Football is not a sudden death sport

I like when I get to talk about unfair rules or bad refereeing when the team I like comes out on top. I don’t have to worry about losing credibility because I’m a sore loser or whathaveyou; it was a relief to me when the Patriots won their overtime game against the Jets.

Here’s my problem with the NFL rules for OT: The team that wins the coin toss has a huge advantage. It used to be that the game would end with whoever scored first, thus meaning the team to get the ball first would almost always win on a cheap field goal. The owners finally voted to change that two years ago, but they half assed the job. They made it so the game would continue if the first team scored a field goal, but it would end in sudden death if that team scored a touchdown (or, it would end if the other team scored a touchdown). That’s still plainly unfair. As it so happens, the Patriots scored a field goal, thus giving the Jets a chance to respond. QB Sanchez then, as I expected, failed to get the job done. The game turned out to be fair, but only by chance. Had the Patriots scored a TD on their first possession, the game would have ended and the Jets never would have been given a chance. Again, that’s not fair.

There are certain games that lend themselves to sudden death overtime. Hockey, for instance, is perfect for it. (In fact, hockey is the perfect sport, but I digress.) Soccer, insofar as it is a sport, works for the model. Football, however, does not. There is no point where both the defense and offense of a single team find themselves on the field at the same time. It would be as if a baseball game went into extra innings, the away team scored a run in the top of the 10th, and then the umpires called the game. That would be ludicrous for the very reason the NFL overtime rules are ludicrous: There are two primary aspects to the teams involved. To think of it another way, imagine how many teams have won the Superbowl with okay defense and great offense. Now ask yourself, if that team was forced to rely upon just its defense, who would have won the game?

I don’t expect the NFL to fix this flaw because, well, look at the garbage they pulled with the refs. And look at the guy they have running the whole show. It isn’t like this is an organization that’s hellbent on making things right or hiring the best personnel to fix these obvious problems. But who knows. Maybe in 15 years we’ll see some updates that actually take reality into consideration.

Catch up

My blogging has slowed a little bit, so I haven’t been keeping up on a few stories. I’m going to quickly mention a few topics here.

First, California has recently passed a law which bans gay conversion therapy. This is a good thing not only for gay people and the way the public perceives them, but it’ also a good thing for science. As the governor correctly stated, such therapies are nothing but quackery.

Second, it has been awhile since Mitt Romney made his comment about 47% of Americans not paying taxes and feeling entitled to government handouts. I’m usually pretty cautious about jumping all over politicians for the missteps they make. For instance, when Romney said he doesn’t care about the very poor, it isn’t difficult for me to recognize that he meant his focus is on preventing people in the middle class from needing to utilize government safety nets. In turn, he hopes that that (as well as corporate welfare and the like) will help out the very poor. This, however, is different. There is no spinning what he meant in the secret video of him: He believes nearly half of all Americans are lazy moochers who don’t want to take personal responsibility.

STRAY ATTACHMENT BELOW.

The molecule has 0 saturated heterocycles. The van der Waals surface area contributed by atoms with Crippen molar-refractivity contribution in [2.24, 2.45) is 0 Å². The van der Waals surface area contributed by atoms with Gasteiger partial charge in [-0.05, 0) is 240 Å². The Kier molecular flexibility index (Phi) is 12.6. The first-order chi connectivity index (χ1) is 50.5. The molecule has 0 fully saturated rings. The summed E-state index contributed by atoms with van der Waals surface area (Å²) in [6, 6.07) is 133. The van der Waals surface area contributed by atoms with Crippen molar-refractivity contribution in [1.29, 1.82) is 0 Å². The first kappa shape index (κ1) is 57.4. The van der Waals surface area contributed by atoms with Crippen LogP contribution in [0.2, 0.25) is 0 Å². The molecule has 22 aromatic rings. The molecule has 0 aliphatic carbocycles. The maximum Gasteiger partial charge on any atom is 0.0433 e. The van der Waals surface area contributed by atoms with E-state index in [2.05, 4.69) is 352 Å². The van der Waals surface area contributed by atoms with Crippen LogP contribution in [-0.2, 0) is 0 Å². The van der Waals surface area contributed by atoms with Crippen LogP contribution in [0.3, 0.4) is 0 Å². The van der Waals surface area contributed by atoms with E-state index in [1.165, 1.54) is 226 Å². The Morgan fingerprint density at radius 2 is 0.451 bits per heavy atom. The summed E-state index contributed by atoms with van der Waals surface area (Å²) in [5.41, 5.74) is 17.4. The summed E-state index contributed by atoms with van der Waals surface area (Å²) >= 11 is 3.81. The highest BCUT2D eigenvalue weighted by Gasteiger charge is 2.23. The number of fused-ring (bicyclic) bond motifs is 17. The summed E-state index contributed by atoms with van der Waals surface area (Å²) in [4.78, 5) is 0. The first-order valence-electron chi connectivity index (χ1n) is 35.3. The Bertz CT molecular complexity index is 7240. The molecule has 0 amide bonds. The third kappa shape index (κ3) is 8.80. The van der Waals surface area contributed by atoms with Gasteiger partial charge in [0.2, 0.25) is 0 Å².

Third, I made a post a little while ago where I said I was calling this NFL season as invalid. The replacement referees were horrible – an opinion I held before the Seattle/Green Bay game. There was just no way that the outcome of any game could be considered legitimate. I stand by all that. Even though the real refs are back in place, we still had 3 weeks where teams were getting screwed because Roger Goodell is the worst person in all of sports. Three weeks may not sound like a lot, but it would be as if Major League Baseball replaced its umpires with unqualified people for about 30 games. It’s a huge chunk of the season. For that, there is nothing valid about the entire 2012 NFL season – even if my beloved Patriots win the Super Bowl.

I’m calling it

This NFL season does not count. The officiating is so universally horrendous that there just is no way that anyone can consider any game to be legitimate at this point.

Skip Bayless deserved this

Skip Bayless is one of the most clueless sportscasters on ESPN. He seeks to be an iconoclast, to diminish the great athletes for no other reason than that he wants to stir up controversy. Fortunately, after a mini-Twitter battle, Mavericks owner Mark Cuban took Bayless to task:

This video, of course, isn’t solely about Bayless. Cuban also laments the vacuity with which so many analysts approach sports. I have to agree with him on that, but what I really like is the jabs at Bayless. There have been others, too:

I can’t wait until he gets fired.

‘Tek and Wake


I’ve grown tired of the Giants beating teams better than they are.

On Joe Paterno

While college football is not an interest of mine anymore than the WNBA is an interest of anyone (you mean I get to watch people who aren’t the best of the best? Oh boy!), I am a sports fan and I want to throw my two cents in on Joe Paterno. It’s basically this. The man was a fantastic coach who meant a lot to his students and school. He made the mistake of not following through on a serious matter, but he did far more good than bad in his life. He should be praised and I’m happy he already has a statue on the Penn State campus.

And all that said, anyone who is not a sports fan who comments on these matters ought to be kicked in the face.